The resolution ended up being disparate BIOS settings between the two cards. I believe what would have made this much easier is if I had gone into the BIOS first and disabled the Latitude ON Original BEFORE removing it and installing the FLASH module. The Latitude ON Original has two options in the BIOS. There is an “Enable Latitude ON” and “Use Instant on mode” (both check boxes). The Latitude ON FLASH only has one option and it is “Enable Latitude ON”.  I’m not sure how, or when, I finally realized this but I believe that having the “Use instant on mode” checked with the newer Latitude ON FLASH installed was causing the issue. Given that the “Use instant on mode” was checked the system was looking for the Latitude ON Original card and since it was not installed the error that the Latitude ON module was not installed and to see my Administrator was thrown.

Once I unchecked both options in the BIOS (seen in this photo) I saved and rebooted the laptop. I went right back into the BIOS and the only option available was “the Enable Latitude ON option”. I checked that, saved and powered off the device. I pressed the latitude on button and went right into the new Latitude ON FLASH module.

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Latitude ON BIOS with both options

The photo above is the BIOS with the Latitude ON Original card installed. The photo below is the BIOS with the Latitude ON FLASH only installed:

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Latitude ON FLASH Only BIOS

Here is the start-up screen for the latitude ON Original. It is basically the same in the Latitude ON FLASH:

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Latitude ON Startup screen

Then the Latitude ON Logon Screen:

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Latitude ON Original Logon Screen

In the Latitude ON Original, once you log in, it takes you right to the email (Evolution) configuration script:

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Setup Evolution Email in the Latitude ON Original

The settings in the Latitude ON Original were sorely lacking compared to the Latitude ON FLASH. Here is a shot of the Latitude ON Original Settings Manager:

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Latitude On Settings Manager

Here are the Mouse Settings from the above Settings Manager:

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Latitude ON Original Mouse Settings

For the Latitude ON Original, in the Settings Manager, thee is a System Configuration Option:

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System Configuration Login Options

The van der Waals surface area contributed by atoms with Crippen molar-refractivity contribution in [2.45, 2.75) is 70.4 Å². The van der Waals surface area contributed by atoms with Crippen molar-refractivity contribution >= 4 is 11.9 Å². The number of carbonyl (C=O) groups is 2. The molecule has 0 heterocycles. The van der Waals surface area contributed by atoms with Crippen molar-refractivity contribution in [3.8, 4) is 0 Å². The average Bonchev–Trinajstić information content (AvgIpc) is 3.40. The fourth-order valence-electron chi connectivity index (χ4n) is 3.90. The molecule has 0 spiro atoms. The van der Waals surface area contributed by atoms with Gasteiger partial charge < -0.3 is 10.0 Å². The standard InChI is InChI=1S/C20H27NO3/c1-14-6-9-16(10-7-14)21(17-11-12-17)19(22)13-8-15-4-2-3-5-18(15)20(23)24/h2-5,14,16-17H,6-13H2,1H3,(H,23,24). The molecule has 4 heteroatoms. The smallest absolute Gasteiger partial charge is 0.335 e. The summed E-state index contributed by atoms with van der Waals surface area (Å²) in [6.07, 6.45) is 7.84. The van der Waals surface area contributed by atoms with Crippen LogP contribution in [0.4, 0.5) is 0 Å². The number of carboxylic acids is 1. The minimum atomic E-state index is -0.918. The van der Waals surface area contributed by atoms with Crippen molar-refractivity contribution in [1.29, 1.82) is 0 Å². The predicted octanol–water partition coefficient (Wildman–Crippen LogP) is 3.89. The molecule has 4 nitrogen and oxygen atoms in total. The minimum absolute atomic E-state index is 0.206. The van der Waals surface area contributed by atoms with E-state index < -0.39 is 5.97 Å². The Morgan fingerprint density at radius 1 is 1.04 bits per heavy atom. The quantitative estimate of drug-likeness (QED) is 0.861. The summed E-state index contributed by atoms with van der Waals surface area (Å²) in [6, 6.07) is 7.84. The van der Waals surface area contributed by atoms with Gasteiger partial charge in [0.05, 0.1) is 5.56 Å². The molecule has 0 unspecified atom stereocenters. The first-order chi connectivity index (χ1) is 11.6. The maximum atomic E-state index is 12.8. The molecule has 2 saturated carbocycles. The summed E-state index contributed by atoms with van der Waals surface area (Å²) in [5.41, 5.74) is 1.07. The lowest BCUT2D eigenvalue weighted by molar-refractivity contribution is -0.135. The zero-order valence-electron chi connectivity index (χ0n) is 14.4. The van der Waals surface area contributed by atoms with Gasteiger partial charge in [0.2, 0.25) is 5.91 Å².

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System Configuration Security Option

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System Configuration Sount Alerts

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System Configuration Power Management

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System Configuration Language Options

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System Configuration Diagnostics Options

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System Configuration Diagnostics Running

The network setup in both was a snap. They both have a built in VPN client (Thanks Joe). On the “Connection Type” page for the Latitude ON it states “Compatible with various Cisco, Juniper, Netscreen, and other Sonicwall IPSec-based VPN gateways”. The only option in the pull-down was Cisco Compatible VPN (vpnc). I’m not sure if this is a one size fits all and they just call it the “Cisco VPN….” or if there is some other variable that controls this. You navigate all networking options by either a right click or left click of the signal strength icon at the top right corner of the screen. The options are different for right click vs left click.

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Navigate to the VPN Settings

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Latitude ON VPN Settings Options

Other options in the network settings are to enable one or the other WiFi or broadband. If you click the “Enable Mobile Broadband” radio button below it will dosconnect from WiFi and connect to the cellular card. There was no configuration for this at all it just worked when I clicked the “Enable Mobile Broadband” radio button. I have a Sprint card but I”m sure it would be the same from vendor to vendor.

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Latitude ON Broadband vs WiFi Options